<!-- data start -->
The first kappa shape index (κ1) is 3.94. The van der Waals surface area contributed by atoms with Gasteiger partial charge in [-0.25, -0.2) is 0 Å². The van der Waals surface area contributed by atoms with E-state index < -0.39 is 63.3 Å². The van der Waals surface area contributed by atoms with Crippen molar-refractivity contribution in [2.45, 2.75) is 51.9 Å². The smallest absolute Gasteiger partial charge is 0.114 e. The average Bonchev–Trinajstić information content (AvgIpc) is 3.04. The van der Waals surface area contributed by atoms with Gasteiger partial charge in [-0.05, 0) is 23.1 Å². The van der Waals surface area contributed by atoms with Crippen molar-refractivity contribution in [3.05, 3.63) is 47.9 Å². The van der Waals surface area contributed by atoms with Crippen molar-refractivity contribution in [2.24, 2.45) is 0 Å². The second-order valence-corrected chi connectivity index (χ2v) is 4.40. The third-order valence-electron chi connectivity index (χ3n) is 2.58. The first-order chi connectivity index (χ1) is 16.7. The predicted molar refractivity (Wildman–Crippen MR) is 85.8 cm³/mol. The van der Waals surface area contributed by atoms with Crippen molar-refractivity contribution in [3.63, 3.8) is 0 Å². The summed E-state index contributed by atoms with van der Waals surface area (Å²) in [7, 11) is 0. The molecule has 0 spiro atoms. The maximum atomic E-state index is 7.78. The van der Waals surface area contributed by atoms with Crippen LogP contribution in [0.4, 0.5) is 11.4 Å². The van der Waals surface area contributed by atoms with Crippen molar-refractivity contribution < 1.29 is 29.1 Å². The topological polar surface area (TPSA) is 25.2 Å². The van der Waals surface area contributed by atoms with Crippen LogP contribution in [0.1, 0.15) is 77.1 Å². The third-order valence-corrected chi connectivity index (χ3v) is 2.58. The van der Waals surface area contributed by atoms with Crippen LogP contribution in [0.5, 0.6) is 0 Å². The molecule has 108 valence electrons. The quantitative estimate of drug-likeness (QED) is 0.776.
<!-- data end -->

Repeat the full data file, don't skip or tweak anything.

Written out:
The first kappa shape index (κ1) is 3.94. The van der Waals surface area contributed by atoms with Gasteiger partial charge in [-0.25, -0.2) is 0 Å². The van der Waals surface area contributed by atoms with E-state index < -0.39 is 63.3 Å². The van der Waals surface area contributed by atoms with Crippen molar-refractivity contribution in [2.45, 2.75) is 51.9 Å². The smallest absolute Gasteiger partial charge is 0.114 e. The average Bonchev–Trinajstić information content (AvgIpc) is 3.04. The van der Waals surface area contributed by atoms with Gasteiger partial charge in [-0.05, 0) is 23.1 Å². The van der Waals surface area contributed by atoms with Crippen molar-refractivity contribution in [3.05, 3.63) is 47.9 Å². The van der Waals surface area contributed by atoms with Crippen molar-refractivity contribution in [2.24, 2.45) is 0 Å². The second-order valence-corrected chi connectivity index (χ2v) is 4.40. The third-order valence-electron chi connectivity index (χ3n) is 2.58. The first-order chi connectivity index (χ1) is 16.7. The predicted molar refractivity (Wildman–Crippen MR) is 85.8 cm³/mol. The van der Waals surface area contributed by atoms with Crippen molar-refractivity contribution in [3.63, 3.8) is 0 Å². The summed E-state index contributed by atoms with van der Waals surface area (Å²) in [7, 11) is 0. The molecule has 0 spiro atoms. The maximum atomic E-state index is 7.78. The van der Waals surface area contributed by atoms with Crippen LogP contribution in [0.4, 0.5) is 11.4 Å². The van der Waals surface area contributed by atoms with Crippen molar-refractivity contribution < 1.29 is 29.1 Å². The topological polar surface area (TPSA) is 25.2 Å². The van der Waals surface area contributed by atoms with Crippen LogP contribution in [0.1, 0.15) is 77.1 Å². The third-order valence-corrected chi connectivity index (χ3v) is 2.58. The van der Waals surface area contributed by atoms with Crippen LogP contribution in [0.5, 0.6) is 0 Å². The molecule has 108 valence electrons. The quantitative estimate of drug-likeness (QED) is 0.776.